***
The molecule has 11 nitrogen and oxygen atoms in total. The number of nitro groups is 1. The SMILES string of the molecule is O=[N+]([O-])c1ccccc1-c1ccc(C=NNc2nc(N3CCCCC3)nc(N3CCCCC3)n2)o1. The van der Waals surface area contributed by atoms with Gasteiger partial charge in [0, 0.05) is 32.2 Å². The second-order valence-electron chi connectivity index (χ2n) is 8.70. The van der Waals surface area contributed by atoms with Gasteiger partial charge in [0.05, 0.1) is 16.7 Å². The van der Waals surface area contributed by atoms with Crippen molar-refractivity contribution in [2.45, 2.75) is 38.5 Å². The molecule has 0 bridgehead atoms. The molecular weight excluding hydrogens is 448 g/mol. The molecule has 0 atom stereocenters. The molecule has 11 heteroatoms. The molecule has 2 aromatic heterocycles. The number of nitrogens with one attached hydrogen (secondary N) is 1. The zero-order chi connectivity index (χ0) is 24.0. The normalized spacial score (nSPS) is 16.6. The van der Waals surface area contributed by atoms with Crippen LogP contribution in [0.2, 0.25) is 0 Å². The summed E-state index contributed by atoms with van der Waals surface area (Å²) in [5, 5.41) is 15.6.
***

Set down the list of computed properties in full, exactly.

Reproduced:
The molecule has 11 nitrogen and oxygen atoms in total. The number of nitro groups is 1. The SMILES string of the molecule is O=[N+]([O-])c1ccccc1-c1ccc(C=NNc2nc(N3CCCCC3)nc(N3CCCCC3)n2)o1. The van der Waals surface area contributed by atoms with Gasteiger partial charge in [0, 0.05) is 32.2 Å². The second-order valence-electron chi connectivity index (χ2n) is 8.70. The van der Waals surface area contributed by atoms with Gasteiger partial charge in [0.05, 0.1) is 16.7 Å². The van der Waals surface area contributed by atoms with Crippen molar-refractivity contribution in [2.45, 2.75) is 38.5 Å². The molecule has 0 bridgehead atoms. The molecular weight excluding hydrogens is 448 g/mol. The molecule has 0 atom stereocenters. The molecule has 11 heteroatoms. The molecule has 2 aromatic heterocycles. The number of nitrogens with one attached hydrogen (secondary N) is 1. The zero-order chi connectivity index (χ0) is 24.0. The normalized spacial score (nSPS) is 16.6. The van der Waals surface area contributed by atoms with Crippen LogP contribution in [0.2, 0.25) is 0 Å². The summed E-state index contributed by atoms with van der Waals surface area (Å²) in [5, 5.41) is 15.6.